The other frosh who Cardinalmaniacs™ are screaming for is tailback David Marrero. He opened people's eyes with the long end-around he broke in Seattle, though it was tragically called back on a phantom penalty. One reason you didn't see more of Marrero after that play is that he came off the field gimpy and had his knee examined. The good news is that there was no tear or damage. Instead, there was a strain on a part of the body which few of us can relate to - physiologically.
Most humans have two tendons that attach a calf muscle in your lower leg to your knee. Marrero has three, however, and one of them was bothering him after that play. Having three does not physically limit or impair Marrero as a runner, but he currently has some pain he has to play through.
Though right now the speedy back says his focus is on pass protection in the offense. "That's one of the little things I've really tried to improve upon the last two weeks," the Florida phenom says. "That isn't something I had to do much of in high school."
If you were able to watch the Washington game, you may have noticed that Marrero spent more time when he was in the game split out as a receiver, rather than in the offensive backfield. "I love it actually," he professes of the receiving role. "That is a place where I can show my skills better because it's just you and the linebacker."
Marrero, Teevens and Kelly all say that his usage in the offense this weekend will depend on situations, and there are a few things geared especially for him. When I asked Kelly how much would be running the ball versus receiving, he looked back with his trademark grin. "Now that much I can't tell you," he replied. "But I can say that as David Marrero gets more experience, he will continue to play more."
One receiver who has been somewhat mysterious by his absence in games through this young season is redshirt junior Nick Sebes. He is one of the true veterans in the young receiving corps, and he has had some very strong practices dating back to the August training camp. Kelly explains that it is not entirely Sebes' fault that he has spent some time on the sidelines.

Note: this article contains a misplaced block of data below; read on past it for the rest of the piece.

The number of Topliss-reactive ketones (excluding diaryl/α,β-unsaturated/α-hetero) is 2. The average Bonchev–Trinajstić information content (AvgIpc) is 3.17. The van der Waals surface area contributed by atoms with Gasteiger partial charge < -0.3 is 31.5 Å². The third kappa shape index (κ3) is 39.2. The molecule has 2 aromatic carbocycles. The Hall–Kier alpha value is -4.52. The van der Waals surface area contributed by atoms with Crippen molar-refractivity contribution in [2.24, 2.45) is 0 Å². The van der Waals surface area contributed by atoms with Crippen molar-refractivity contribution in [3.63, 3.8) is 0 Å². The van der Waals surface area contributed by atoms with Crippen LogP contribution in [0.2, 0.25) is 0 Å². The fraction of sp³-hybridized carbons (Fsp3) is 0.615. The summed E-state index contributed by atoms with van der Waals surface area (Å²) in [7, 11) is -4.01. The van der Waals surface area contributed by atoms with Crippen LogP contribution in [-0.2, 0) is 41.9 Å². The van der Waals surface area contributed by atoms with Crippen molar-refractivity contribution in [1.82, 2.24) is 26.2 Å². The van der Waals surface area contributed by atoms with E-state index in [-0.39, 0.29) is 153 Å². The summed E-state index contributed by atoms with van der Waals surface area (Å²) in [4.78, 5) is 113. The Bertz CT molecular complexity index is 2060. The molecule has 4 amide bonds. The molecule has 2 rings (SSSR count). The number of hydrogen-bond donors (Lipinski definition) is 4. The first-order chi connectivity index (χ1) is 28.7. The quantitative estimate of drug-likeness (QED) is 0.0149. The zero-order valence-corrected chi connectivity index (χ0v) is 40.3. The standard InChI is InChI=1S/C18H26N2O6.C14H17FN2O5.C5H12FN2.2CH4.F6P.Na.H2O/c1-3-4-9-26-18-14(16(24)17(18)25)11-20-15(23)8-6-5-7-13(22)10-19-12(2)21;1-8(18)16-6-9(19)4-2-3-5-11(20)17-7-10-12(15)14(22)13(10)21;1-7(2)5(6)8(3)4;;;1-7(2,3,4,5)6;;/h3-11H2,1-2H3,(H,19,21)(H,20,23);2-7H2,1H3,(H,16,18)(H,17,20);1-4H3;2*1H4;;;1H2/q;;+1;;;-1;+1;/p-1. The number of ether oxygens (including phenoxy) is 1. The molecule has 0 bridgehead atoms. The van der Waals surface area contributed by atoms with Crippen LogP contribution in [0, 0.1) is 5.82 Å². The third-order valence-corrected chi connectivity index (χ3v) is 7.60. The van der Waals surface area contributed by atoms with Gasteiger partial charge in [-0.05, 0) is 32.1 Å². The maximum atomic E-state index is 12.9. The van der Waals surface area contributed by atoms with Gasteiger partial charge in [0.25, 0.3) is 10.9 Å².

"Nick had some nagging injuries and went through a time where he could not perform up to his abilities," the OC explains. "But he has had a good last couple weeks, and you will see him play more and more prominently soon."
Of course the centerpiece of a passing offense is the quarterback, and there has been no shortage of attention to improvement for Trent Edwards.
"It's been like a camp," the Los Gatos product says of the extra bye week. "There were some minor things we worked on, like where my elbow is when I throw, and not taking an extra step. We're also tweaking some depth on routes and blocking schemes. For example we have a play underneath we run that hasn't produced as much yardage as we'd like, so we're working on going through that pattern faster. We'd like to open the play faster and take some pressure of the O-line."
Both Edwards and Marrero say that the throws in this offense are opening up, and they expect a continued progression of what they will be allowed to do this weekend. "This weekend will bring out everything," Marrero opines. "We can't hold anything back. We're going to use all the weapons we have."
Teevens says one reason they will try to do so is the improvement he sees with his quarterback. "Trent seems much more comfortable, and he really had a good week," the coach offers. However, he also notes that the number two, Chris Lewis, has performed very well. "Chris has been practicing very well, and it's hard to not be impressed with his attitude and concentration. He is obviously frustrated to not play, but his focus has not suffered. I told him this week that he can step in and play at any time. There is no pre-determined rotation, but the quarterback play will be based on production."
Speaking of production, a theme in practices this week has been that Edwards and the first team offense have struggled mightily in moving the chains in the two-minute offense, while Lewis and the second team offense have been quite successful. It is worth cautioning that only one series is given to each QB in each practice, so we don't have a lot of data points. Furthermore, there are some distinct drop-offs at the cornerback position when you go to the second team defense, which Lewis has exploited. But those successful drives by Lewis make both fans and coaches confident that this fifth-year senior could pick up the offense if it stalls.
Running Into Trouble - Though this article was intended to explore the passing offense, I do want to make a note on the Stanford running game and its prospects this weekend. Teevens has said that he would like to control the ball with the running game. Carroll has also said that his defense's first focus is stopping the run. If you take both coaches at face value, that might be the real battle in this game as Stanford tries to move the ball down the field. My opinion is that the Cardinal would lose that battle, and probably the war (game), if they use the run to setup the pass. I think the front seven is USC's strength, and they can stuff Stanford's backs. This is a game where Stanford has to stretch the field and keep the Trojan linebackers on their heels. If it's ball control you want, then release your tight ends and Cooper Blackhurst off blocks and dump the ball to them. But if Stanford wants to run all day, I imagine too many three-and-out situations. And with how good USC's kicking and punting appears, that presents a losing game of field position. The ball has to go to the air early and often to set the tone for this game...